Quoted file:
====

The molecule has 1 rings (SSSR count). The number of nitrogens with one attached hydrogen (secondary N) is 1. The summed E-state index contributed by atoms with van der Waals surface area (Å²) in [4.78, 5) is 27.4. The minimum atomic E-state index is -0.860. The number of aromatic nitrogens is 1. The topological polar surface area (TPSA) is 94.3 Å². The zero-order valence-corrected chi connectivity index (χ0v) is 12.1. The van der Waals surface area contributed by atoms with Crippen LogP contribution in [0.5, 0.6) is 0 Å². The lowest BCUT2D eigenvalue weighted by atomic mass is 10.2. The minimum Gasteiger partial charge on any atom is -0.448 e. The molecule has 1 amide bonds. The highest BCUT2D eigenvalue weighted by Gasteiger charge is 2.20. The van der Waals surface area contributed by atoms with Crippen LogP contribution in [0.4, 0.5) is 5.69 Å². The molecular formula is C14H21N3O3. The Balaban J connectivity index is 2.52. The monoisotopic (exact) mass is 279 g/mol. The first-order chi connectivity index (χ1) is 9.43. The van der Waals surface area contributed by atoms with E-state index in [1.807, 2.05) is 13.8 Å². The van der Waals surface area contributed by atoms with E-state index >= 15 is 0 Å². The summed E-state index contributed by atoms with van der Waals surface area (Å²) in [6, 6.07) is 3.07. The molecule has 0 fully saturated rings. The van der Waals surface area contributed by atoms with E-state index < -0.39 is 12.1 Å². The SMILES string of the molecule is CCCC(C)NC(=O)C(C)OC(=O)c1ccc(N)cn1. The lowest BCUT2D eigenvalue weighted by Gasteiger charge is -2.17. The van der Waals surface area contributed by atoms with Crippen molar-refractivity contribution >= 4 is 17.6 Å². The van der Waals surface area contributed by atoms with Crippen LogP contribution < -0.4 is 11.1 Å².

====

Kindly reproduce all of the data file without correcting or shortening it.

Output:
The molecule has 1 rings (SSSR count). The number of nitrogens with one attached hydrogen (secondary N) is 1. The summed E-state index contributed by atoms with van der Waals surface area (Å²) in [4.78, 5) is 27.4. The minimum atomic E-state index is -0.860. The number of aromatic nitrogens is 1. The topological polar surface area (TPSA) is 94.3 Å². The zero-order valence-corrected chi connectivity index (χ0v) is 12.1. The van der Waals surface area contributed by atoms with Crippen LogP contribution in [0.5, 0.6) is 0 Å². The lowest BCUT2D eigenvalue weighted by atomic mass is 10.2. The minimum Gasteiger partial charge on any atom is -0.448 e. The molecule has 1 amide bonds. The highest BCUT2D eigenvalue weighted by Gasteiger charge is 2.20. The van der Waals surface area contributed by atoms with Crippen LogP contribution in [0.4, 0.5) is 5.69 Å². The molecular formula is C14H21N3O3. The Balaban J connectivity index is 2.52. The monoisotopic (exact) mass is 279 g/mol. The first-order chi connectivity index (χ1) is 9.43. The van der Waals surface area contributed by atoms with E-state index in [1.807, 2.05) is 13.8 Å². The van der Waals surface area contributed by atoms with E-state index >= 15 is 0 Å². The summed E-state index contributed by atoms with van der Waals surface area (Å²) in [6, 6.07) is 3.07. The molecule has 0 fully saturated rings. The van der Waals surface area contributed by atoms with E-state index < -0.39 is 12.1 Å². The SMILES string of the molecule is CCCC(C)NC(=O)C(C)OC(=O)c1ccc(N)cn1. The lowest BCUT2D eigenvalue weighted by Gasteiger charge is -2.17. The van der Waals surface area contributed by atoms with Crippen molar-refractivity contribution >= 4 is 17.6 Å². The van der Waals surface area contributed by atoms with Crippen LogP contribution < -0.4 is 11.1 Å².